Tessa Virtue and Scott Moir finished their second Olympics the way that means the most: two spellbinding programs, done flawlessly, done so that pins drop, done so that the tears come.

Tessa Virtue and Scott Moir finished their second Olympics the way that means the most: two spellbinding programs, done flawlessly, done so that pins drop, done so that the tears come.

They won a silver medal while setting a world record of 114.66 points for their free skate, at least for a short time. The score was second to Meryl Davis and White’s new record of 116.63.

In all, Davis and White gave the United States its first Olympic gold medal ice dancing with a total of 195.52 points, also a world record, beating the mark they set at the Grand Prix Final of 191.35. Virtue and Moir walk away with 190.99 points.

Elena Ilinykh and Nikita Katsalapov of Russia took the bronze medal, well back with a total of 183.48 points after finishing third in both programs.

Canadian silver medalists Kaitlyn Weaver and Andrew Poje finished seventh overall, unable to overcome low marks in the short program. But they finished fifth in the free dance with a season’s best score of 103.18, for a final score of 169.50.

Alexandra Paul and Mitchell Islam had to overcome a twizzle mistake in the short dance which landed them in 18th place. But they got to skate their free dance and show the hospitable Russian crowd their wares: a lovely set of twizzles, cleanly done, soft and seamless lifts, difficult entries into lifts, and a beautiful flow over the ice. They finished 16th in the free dance, but ended up 18th overall with 138.70 in their first major international competition. They had never competed at a world championship before.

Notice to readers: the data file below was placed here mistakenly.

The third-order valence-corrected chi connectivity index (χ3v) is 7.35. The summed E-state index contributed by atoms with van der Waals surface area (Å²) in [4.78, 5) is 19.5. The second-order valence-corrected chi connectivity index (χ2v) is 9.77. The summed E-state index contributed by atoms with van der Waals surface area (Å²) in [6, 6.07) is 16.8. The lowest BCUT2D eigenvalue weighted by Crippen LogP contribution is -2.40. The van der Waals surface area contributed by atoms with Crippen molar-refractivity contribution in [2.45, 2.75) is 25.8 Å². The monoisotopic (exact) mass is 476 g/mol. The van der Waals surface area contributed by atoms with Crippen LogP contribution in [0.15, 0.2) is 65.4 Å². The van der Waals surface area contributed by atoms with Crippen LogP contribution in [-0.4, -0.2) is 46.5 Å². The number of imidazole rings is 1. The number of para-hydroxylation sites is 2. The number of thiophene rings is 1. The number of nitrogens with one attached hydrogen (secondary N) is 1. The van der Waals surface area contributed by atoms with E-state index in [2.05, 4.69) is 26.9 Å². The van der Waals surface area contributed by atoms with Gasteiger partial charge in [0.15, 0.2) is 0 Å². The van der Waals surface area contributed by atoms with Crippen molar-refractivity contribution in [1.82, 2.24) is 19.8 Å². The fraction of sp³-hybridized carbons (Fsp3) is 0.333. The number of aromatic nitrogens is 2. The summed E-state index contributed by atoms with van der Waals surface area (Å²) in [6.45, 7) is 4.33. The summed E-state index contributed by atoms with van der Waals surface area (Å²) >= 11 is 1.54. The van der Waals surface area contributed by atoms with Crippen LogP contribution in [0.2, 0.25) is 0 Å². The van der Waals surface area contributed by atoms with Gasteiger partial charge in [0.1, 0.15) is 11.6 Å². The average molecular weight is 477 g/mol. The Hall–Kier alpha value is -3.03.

Virtue emerged on ice in pale pink, took Moir’s hand and dazzled, telling the story of their lives together, all 17 years of it, the highs and lows, and finally, finishing with their hands on their hearts. “I think I’m ready for another four years,” Moir said in the kiss and cry. Nobody believed him.

“Wow, Tessa and Scott, goosebumps,” tweeted Joannie Rochette.

“THAT was the best skating I have ever seen. I never felt so involved in a performance before,” tweeted Eric Radford.

Virtue admitted that it was stressful skating on the biggest stage in the world, but they handled it. “It’s a pretty ambitious program and it’s a loaded program and I think we did it pretty well.

“We felt intense pressure. We trained 17 years for this moment.”

Their free dance bettered their previous season’s best by more than two points. “It was what we wanted to do today,” Moir said. “That program was our baby – and it’s special for us to perform it for the last time. We handled ourselves in the best way possible.”

Was winning silver a disappointment? “We would have liked to bring home a gold for Canada but no one close to us will love us any less because we’re bringing home silver,” Virtue said.

Moir said he did not know what their plans were for the future – although it sounds as if they are not continuing on to the world championships in Tokyo. They will do Stars on Ice during the spring. There, they will meet up with Jeff Buttle, who tweeted: “Love those two.”

As for Weaver and Poje – the next wave of talented skaters that will represent Canada, they went out with the idea in mind that they had nothing to lose after a disappointing score in the short program. “It was liberating,” Weaver said. “Everything from the day before disappeared when we started tonight.”

Beating 100 points is good for them, Weaver said. “It’s the best score we’ve gotten on this program since it debuted. We’re just happy that our performance matches our score.”

Poje admitted that it was “deflating” to see the scores for the short program, and it was “hard to sit back and take” it.

“But it made us want to come out and do a good performance even more so today,” he said. And they did.

Russians Ilinkyh and Katsalapov almost didn’t fully realize it was over when they took their final pose in the free dance. “There was a pause and only then did I realize that we did it. We skated our Olympic Games and now we have our bronze.”

Finishing in the hardest spot of all was the French team Nathalie Pechalat and Fabian Bourzat, whose routine to “the Little Prince” was a treat. They were more than six points behind the Russians.

Finally, Davis said that training alongside Virtue and Moir had been an honour. “We’ve been pushing each other and pushing our sport, not just here, but for the last four years,” Davis said.

Photo courtesy COC

Beverley Smith